Thank you. Thank you for being an officer. Thank you for staying in the military for as long you could. Thank you for being your brother's keeper. Thank you for your courage in the face of Secretary Rumsfeld and all other officers concerned first and foremost with their careers.
If you have not read General Taguba's story of investigating torture at Abu Ghraib, please do so now.
No matter how bad the news gets from Iraq, I try to take comfort in the fact that every soldier has free will, and in the end, can make his or her own decisions. They can choose life over death. They can choose to be humane. That for every soldier who tortures an inmate, there is one who refuses, one who dissuades others from joining in. That in casual and clutch situations, soldiers have the power to maneuver, to finesse, to do the right thing. That not everything is lost because a man like Rumsfeld is in charge.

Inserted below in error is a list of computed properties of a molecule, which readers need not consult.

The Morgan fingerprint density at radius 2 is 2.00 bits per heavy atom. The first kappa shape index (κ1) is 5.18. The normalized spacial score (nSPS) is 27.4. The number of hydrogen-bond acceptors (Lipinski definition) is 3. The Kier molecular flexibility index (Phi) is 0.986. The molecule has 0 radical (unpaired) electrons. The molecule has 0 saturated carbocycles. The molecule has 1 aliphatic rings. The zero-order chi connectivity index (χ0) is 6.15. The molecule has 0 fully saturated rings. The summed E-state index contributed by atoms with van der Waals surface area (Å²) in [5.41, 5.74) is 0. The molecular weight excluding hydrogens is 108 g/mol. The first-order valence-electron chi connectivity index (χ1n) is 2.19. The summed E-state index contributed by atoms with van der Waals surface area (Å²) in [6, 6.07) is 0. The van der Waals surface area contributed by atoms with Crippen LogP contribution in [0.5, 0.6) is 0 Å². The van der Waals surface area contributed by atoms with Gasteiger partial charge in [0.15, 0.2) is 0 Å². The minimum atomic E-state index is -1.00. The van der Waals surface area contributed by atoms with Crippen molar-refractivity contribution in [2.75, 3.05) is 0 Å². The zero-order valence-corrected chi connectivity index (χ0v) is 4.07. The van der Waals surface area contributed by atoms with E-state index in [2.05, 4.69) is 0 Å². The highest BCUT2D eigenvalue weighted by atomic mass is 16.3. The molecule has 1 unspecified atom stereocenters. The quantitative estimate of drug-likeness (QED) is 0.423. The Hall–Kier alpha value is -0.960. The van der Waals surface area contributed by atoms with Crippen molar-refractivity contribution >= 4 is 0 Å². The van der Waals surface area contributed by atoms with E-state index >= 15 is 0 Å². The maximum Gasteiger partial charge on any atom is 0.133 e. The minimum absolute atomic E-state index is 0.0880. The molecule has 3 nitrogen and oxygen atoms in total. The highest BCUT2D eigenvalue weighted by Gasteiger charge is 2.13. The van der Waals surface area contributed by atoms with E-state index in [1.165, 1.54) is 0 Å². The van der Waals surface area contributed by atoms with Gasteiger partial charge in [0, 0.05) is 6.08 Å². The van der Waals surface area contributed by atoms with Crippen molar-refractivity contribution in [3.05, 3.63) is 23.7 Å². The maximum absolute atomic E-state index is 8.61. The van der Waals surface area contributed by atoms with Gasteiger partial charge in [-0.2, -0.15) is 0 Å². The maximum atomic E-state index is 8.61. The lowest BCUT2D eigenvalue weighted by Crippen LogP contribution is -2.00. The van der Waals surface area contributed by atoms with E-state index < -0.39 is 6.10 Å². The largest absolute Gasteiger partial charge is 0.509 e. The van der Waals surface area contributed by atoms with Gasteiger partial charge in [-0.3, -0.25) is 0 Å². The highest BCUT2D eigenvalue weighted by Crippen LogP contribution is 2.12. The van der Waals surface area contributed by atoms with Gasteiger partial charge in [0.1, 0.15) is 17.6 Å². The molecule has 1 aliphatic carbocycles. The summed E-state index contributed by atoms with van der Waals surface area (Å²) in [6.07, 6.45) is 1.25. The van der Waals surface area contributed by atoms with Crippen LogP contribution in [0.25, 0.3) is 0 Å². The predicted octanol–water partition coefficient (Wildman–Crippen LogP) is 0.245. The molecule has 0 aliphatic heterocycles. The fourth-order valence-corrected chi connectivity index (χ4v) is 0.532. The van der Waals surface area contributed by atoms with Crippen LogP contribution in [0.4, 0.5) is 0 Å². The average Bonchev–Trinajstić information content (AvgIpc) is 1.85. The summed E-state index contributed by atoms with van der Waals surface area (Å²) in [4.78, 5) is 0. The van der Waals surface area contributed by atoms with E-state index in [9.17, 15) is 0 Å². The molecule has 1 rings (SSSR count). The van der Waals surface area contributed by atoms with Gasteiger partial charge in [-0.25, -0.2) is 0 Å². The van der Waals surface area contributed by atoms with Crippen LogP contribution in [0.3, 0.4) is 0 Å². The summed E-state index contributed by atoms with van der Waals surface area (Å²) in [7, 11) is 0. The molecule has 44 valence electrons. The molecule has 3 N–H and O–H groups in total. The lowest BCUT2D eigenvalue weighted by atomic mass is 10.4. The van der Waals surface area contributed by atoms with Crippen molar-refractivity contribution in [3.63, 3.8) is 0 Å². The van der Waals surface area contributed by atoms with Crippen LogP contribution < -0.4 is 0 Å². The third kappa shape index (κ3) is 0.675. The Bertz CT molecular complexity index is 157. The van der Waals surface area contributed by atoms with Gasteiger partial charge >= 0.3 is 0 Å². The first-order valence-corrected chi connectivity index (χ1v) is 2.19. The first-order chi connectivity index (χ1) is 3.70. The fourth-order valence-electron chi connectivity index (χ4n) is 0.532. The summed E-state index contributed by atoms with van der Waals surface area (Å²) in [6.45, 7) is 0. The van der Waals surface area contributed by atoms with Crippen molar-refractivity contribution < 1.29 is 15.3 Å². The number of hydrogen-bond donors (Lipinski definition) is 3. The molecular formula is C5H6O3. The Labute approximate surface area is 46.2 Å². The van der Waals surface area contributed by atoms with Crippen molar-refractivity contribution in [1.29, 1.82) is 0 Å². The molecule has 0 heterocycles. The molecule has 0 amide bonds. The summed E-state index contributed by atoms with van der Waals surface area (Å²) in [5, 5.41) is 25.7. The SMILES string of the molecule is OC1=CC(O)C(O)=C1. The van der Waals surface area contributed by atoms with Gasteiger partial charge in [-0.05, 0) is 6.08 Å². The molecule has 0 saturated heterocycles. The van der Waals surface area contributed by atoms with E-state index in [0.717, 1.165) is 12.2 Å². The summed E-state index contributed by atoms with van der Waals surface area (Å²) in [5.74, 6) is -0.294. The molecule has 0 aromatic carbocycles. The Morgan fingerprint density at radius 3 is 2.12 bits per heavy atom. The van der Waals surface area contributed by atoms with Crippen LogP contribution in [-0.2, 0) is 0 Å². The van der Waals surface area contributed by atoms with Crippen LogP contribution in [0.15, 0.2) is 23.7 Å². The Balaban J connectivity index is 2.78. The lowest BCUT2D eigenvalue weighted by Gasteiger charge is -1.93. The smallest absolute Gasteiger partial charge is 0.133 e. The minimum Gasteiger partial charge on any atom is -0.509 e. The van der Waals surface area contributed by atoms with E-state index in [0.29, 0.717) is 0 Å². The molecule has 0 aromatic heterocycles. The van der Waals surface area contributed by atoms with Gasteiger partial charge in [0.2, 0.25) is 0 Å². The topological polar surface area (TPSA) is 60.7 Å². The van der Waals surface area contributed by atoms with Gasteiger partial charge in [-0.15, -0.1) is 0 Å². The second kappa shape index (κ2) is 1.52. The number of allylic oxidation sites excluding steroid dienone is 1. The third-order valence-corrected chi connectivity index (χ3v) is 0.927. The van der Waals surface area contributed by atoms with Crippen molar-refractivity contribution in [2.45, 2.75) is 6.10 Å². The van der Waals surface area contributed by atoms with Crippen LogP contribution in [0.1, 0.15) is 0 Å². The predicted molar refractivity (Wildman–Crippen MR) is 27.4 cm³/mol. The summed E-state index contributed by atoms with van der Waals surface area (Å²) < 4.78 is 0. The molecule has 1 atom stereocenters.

Unfortunately, as documented so brilliantly in Seymour Hersh's New Yorker piece, this power to maneuver cuts both ways. The backchannels and the freelancing, while expected in wartime, reveal again what a free-for-all it is in this Iraq war, this horrible circus of death and greed that only the most dogged journalists have the stamina to keep up with, to keep braving the bombs and bullets to pull back the flaps of the tent.
So thank you, General Toguba, for believing in the rule of law when so many above you did not. Thank you for caring about the dignity and human rights of those we imprison. Thank you for exemplifying what we've always wanted to believe is inherent in the American character: fairness and decency.
And thank you, Seymour Hersh, for once again bringing painful, necessary truths to light.
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